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Wind Energy Continues Expansion


Wind turbines in Texas
The Horse Hollow wind farm in Nolan and Taylor counties. Photo by Robert Plocheck.

 

 Wind Energy Continues Expansion

Texas continues to lead the nation in installed wind capacity and generation. In 2015, Texas had 21 percent of the nation’s installed wind capacity, reaching 14,208 megawatts. California was second in installed wind capacity, at 5,829 megawatts.

With Texas’ significant increase in wind energy, all renewable generation in the state was responsible for 9.0 percent of total electricity generation in 2013, the latest data available.

Installed Wind Capacity in megawatts (MW)

 

Year Texas U.S.
2015 14,208 66,008
2014 14,098 65,879
2013 12,354 61,110
2012 10,648 49,802
2011 10,394 46,919
2010 10,089 40,267
2009 9,403 34,863
2008 7,427 24,651
2007 4,296 16,596
2006 2,739 11,575
2005 1,995 9,149
2000 181 2,566

By the middle of 2015, U.S. installed wind capacity had grown to 66,008 MW.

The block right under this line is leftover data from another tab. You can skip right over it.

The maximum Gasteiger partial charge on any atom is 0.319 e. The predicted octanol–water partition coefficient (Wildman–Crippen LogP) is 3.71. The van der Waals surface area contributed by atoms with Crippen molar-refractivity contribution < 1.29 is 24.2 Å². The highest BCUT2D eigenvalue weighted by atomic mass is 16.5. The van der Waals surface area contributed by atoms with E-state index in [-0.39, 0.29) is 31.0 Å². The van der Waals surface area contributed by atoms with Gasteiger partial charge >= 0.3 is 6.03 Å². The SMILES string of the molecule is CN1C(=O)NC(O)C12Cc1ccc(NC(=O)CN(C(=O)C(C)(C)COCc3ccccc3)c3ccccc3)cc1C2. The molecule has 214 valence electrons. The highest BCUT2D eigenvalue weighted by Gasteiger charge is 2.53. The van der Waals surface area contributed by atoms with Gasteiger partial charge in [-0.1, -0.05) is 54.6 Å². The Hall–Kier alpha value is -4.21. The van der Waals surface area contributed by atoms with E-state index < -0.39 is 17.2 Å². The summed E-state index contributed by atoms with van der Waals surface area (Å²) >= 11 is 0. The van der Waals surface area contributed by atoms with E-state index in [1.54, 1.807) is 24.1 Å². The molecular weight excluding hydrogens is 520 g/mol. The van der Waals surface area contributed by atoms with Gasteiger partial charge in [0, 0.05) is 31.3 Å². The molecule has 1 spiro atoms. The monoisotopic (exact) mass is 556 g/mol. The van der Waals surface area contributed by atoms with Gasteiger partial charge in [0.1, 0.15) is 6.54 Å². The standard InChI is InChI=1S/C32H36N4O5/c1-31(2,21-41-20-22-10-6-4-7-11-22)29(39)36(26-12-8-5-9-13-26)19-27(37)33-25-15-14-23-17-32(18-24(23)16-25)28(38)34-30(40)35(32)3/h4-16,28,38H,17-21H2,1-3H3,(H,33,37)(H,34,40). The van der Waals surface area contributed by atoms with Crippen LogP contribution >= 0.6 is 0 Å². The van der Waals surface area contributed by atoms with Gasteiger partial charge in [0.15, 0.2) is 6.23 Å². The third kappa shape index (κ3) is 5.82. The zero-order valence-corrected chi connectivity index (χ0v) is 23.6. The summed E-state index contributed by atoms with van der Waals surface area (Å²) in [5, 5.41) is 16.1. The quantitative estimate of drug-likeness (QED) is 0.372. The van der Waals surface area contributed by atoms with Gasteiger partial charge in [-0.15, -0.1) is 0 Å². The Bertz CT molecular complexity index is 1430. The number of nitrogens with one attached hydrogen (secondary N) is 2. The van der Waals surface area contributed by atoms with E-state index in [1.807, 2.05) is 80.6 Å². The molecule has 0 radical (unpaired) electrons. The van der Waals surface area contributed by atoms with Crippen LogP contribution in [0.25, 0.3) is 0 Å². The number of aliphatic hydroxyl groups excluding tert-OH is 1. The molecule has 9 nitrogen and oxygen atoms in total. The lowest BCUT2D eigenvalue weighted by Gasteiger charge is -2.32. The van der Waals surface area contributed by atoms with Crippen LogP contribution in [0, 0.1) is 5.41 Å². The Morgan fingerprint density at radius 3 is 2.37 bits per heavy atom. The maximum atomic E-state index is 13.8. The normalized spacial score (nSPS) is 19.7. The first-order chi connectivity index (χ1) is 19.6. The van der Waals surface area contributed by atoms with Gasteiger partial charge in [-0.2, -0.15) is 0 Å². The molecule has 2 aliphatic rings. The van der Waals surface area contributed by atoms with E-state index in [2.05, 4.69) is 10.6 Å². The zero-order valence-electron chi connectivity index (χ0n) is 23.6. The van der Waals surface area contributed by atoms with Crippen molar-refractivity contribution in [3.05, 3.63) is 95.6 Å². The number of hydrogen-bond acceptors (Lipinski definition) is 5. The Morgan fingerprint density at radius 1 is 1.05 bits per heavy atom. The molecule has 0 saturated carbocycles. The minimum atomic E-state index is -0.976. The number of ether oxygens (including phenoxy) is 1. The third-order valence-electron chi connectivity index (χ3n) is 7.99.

The Texas plains continues to see rapid growth in wind farms, while more recently expansion has began offshore on the Gulf Coast. In all, Texas has six of the ten largest wind generation projects in the country. Roscoe Wind Farm, which stretches across Nolan, Mitchell, Scurry and Fisher counties, is the largest in the state, with a capacity of 782 MW. 

Wind power is variable and ERCOT historical wind generation data reveals that there is often less wind blowing on summer afternoons that coincide with peak electrical demand. The Electric Reliability Council of Texas (ERCOT), which manages the state’s largest power grid, is responsible for ensuring the reliability and adequacy of the electric grid, it makes capacity calculations to determine if it will have sufficient generating capacity on the grid.

For planning purposes, ERCOT determined that in the future, it can count on just 8.7 percent of its installed wind capacity to alleviate Texas’ peak summer demand. It also notes that conventional generation must be available to meet forecast load and reserve requirements.

Sources: U.S. Department of Energy, the Office of Governor/Economic Development & Tourism, the State Energy Conservation Office, 2015, and other sources.

 

 

Texas Almanac

Texas Almanac